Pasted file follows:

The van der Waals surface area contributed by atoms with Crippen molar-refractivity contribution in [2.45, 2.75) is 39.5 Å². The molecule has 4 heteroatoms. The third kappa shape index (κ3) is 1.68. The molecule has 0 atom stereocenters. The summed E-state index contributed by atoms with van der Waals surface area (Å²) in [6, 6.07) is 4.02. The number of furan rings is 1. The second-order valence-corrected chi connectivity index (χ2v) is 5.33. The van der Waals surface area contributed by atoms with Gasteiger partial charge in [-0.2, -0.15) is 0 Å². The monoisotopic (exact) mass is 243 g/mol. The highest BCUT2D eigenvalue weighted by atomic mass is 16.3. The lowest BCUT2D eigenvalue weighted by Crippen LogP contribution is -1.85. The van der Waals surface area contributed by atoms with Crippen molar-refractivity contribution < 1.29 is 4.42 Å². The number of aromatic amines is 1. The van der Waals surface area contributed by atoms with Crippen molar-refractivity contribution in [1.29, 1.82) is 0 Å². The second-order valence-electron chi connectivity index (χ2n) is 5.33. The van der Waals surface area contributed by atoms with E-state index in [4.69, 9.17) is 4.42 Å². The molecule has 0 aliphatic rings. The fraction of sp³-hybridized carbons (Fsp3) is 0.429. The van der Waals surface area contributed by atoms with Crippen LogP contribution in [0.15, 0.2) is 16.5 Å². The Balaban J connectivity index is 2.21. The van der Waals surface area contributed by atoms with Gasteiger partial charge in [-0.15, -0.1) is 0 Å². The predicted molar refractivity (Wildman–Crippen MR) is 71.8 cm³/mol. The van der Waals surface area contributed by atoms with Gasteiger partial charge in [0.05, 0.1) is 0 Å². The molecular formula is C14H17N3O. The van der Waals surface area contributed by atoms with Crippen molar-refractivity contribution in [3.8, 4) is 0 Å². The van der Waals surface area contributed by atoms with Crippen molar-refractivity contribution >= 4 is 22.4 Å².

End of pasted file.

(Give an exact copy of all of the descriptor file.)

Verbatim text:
The van der Waals surface area contributed by atoms with Crippen molar-refractivity contribution in [2.45, 2.75) is 39.5 Å². The molecule has 4 heteroatoms. The third kappa shape index (κ3) is 1.68. The molecule has 0 atom stereocenters. The summed E-state index contributed by atoms with van der Waals surface area (Å²) in [6, 6.07) is 4.02. The number of furan rings is 1. The second-order valence-corrected chi connectivity index (χ2v) is 5.33. The van der Waals surface area contributed by atoms with Gasteiger partial charge in [-0.2, -0.15) is 0 Å². The monoisotopic (exact) mass is 243 g/mol. The highest BCUT2D eigenvalue weighted by atomic mass is 16.3. The lowest BCUT2D eigenvalue weighted by Crippen LogP contribution is -1.85. The van der Waals surface area contributed by atoms with Crippen molar-refractivity contribution < 1.29 is 4.42 Å². The number of aromatic amines is 1. The van der Waals surface area contributed by atoms with Crippen molar-refractivity contribution in [1.29, 1.82) is 0 Å². The second-order valence-electron chi connectivity index (χ2n) is 5.33. The van der Waals surface area contributed by atoms with E-state index in [4.69, 9.17) is 4.42 Å². The molecule has 0 aliphatic rings. The fraction of sp³-hybridized carbons (Fsp3) is 0.429. The van der Waals surface area contributed by atoms with Crippen LogP contribution in [0.15, 0.2) is 16.5 Å². The Balaban J connectivity index is 2.21. The van der Waals surface area contributed by atoms with Gasteiger partial charge in [-0.15, -0.1) is 0 Å². The predicted molar refractivity (Wildman–Crippen MR) is 71.8 cm³/mol. The van der Waals surface area contributed by atoms with Gasteiger partial charge in [0.05, 0.1) is 0 Å². The molecular formula is C14H17N3O. The van der Waals surface area contributed by atoms with Crippen molar-refractivity contribution in [3.8, 4) is 0 Å². The van der Waals surface area contributed by atoms with Crippen molar-refractivity contribution >= 4 is 22.4 Å².